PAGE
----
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Basic Income and a Room of Ones Own

Basic Income and a Room of One's Own

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Guest post by Dr. Anna Hedge. 

"Give her a room of her own and five hundred a year, let her speak her mind and leave out half that she now puts in, and she will write a better book one of these days."

A Basic Income arguably represents an opportunity to transform not only the size of the welfare state, but the state in toto (libertarians would see it as enabling a smaller, less intrusive state, for example, whereas its appeal to socialists lies in its potential for redistributive effects).  One under-explored point on the spectrum is that of the feminist arguments in its favour, which although not uncontestable, are worth considering.

Before proceeding, it is worth clarifying what I mean by ‘Basic Income’, as there are several iterations of a broadly similar idea floating around under the same heading.

My conception of ‘Basic Income’ is that of a universal transfer payment made to each eligible adult, with a taper commencing at the same level as the 40% tax band. It is not a Negative Income Tax, as advocated by Milton Friedman, as I think this over-complicated, and the virtue of a BI lies in its simplicity. It would replace all means-tested benefits, and crucially for the feminist argument, would be paid on a individual basis, rather than that of the household.

So, why would feminists be in favour of a Basic Income? To answer this, I found myself returning to Virginia Woolf’s ‘A Room of One’s Own’, her extended essay examining the necessity of specifically economic liberation for women’s freedom.

Woolf’s essay has of course, rightly and inevitably, come under fire for both its class and cultural assumptions, but I contend that its essential point that economic liberation is a necessary condition for freedom remains valid - not least because of the Wollestonecroft double bind faced by women living under late-stage, liberal capitalism.

The double bind is this: in order for women to achieve equality under the current system, they are required to join the world of waged work, constructed and dominated by male priorities. If their difference, their gender-specific needs and abilities (especially related to the care of children) are prioritised, women will be marginalised from the world of paid work and thereby lose both social status and financial reward.

A Basic Income would cut through this double bind, enabling women to make an authentic choice as to where on the spectrum their preference lies between paid work and any caring responsibilities women might choose to undertake.  Furthermore, a Basic Income paid to individuals would advance equality between partners, by more closely aligning their financial ‘opening balances’. As a secondary effect it would enable men to take a greater role in childcare which would in turn would assist in removing the stigma of ‘women’s work’ from caring. The transformative effect would be beneficial to all parties and to society.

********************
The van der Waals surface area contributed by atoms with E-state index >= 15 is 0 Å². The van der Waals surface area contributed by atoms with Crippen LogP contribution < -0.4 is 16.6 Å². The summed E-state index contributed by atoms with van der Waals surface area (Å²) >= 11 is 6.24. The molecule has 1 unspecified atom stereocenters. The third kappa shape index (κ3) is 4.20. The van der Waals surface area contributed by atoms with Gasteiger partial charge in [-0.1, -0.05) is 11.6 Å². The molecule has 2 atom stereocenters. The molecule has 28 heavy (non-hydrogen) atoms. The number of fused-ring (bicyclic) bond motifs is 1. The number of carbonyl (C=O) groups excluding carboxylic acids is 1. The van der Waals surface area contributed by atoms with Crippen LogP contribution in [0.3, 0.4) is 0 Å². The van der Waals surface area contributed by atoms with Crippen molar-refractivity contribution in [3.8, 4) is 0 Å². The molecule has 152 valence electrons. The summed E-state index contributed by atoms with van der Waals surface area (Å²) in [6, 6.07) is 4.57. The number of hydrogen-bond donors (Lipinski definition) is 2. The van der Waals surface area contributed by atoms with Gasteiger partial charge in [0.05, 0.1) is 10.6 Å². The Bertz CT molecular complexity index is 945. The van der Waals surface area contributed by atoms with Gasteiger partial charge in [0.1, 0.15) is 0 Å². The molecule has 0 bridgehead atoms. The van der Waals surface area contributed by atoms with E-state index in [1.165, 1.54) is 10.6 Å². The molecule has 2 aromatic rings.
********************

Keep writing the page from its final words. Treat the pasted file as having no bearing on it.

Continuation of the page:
A further advantage of BI, albeit one that is open to accusations of special pleading, is the support it would give to women in abusive relationships. Financial control, ranging from outright appropriation to coercive control of a couples’ finances, to a women being forbidden to work outside the home, is a known feature of abuse. An independent income, as of right, and which does not have to be applied for, would be a significant assistance to women in these situations.

The arguments over a Basic Income will be conducted not only through the lens of the participants’ broader ideological preference, but against the backdrop of current debates about welfare. That these have taken an increasingly vindictive and spiteful turn will inevitably make arguing the case for an unconditional cash transfer more difficult, not least over at what monetary level a Basic Income should be paid. Its saving graces however, if well-argued, could outweigh any objections.   Simplicity as opposed to the current mire of conditionality in which too many people find themselves trapped;  the freedom and security it would offer everyone, regardless of gender, age or disability. After all, Woolf’s ‘Room of One’s Own’ as aristocratically privileged an idea as it may have been at its conception, was not only a liberated space, but a safe one.

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Anna Hedge is an economist and author of the blog EconomistaDentata, where this post first appeared. She is @drlangtry_girl on Twitter.  

Image is Virginia Woolf's bed at Monk's House, courtesy of Wikimedia Commons. 

Related reading:

Moral aspects of basic income

The changing nature of work

Mothers and the future of men



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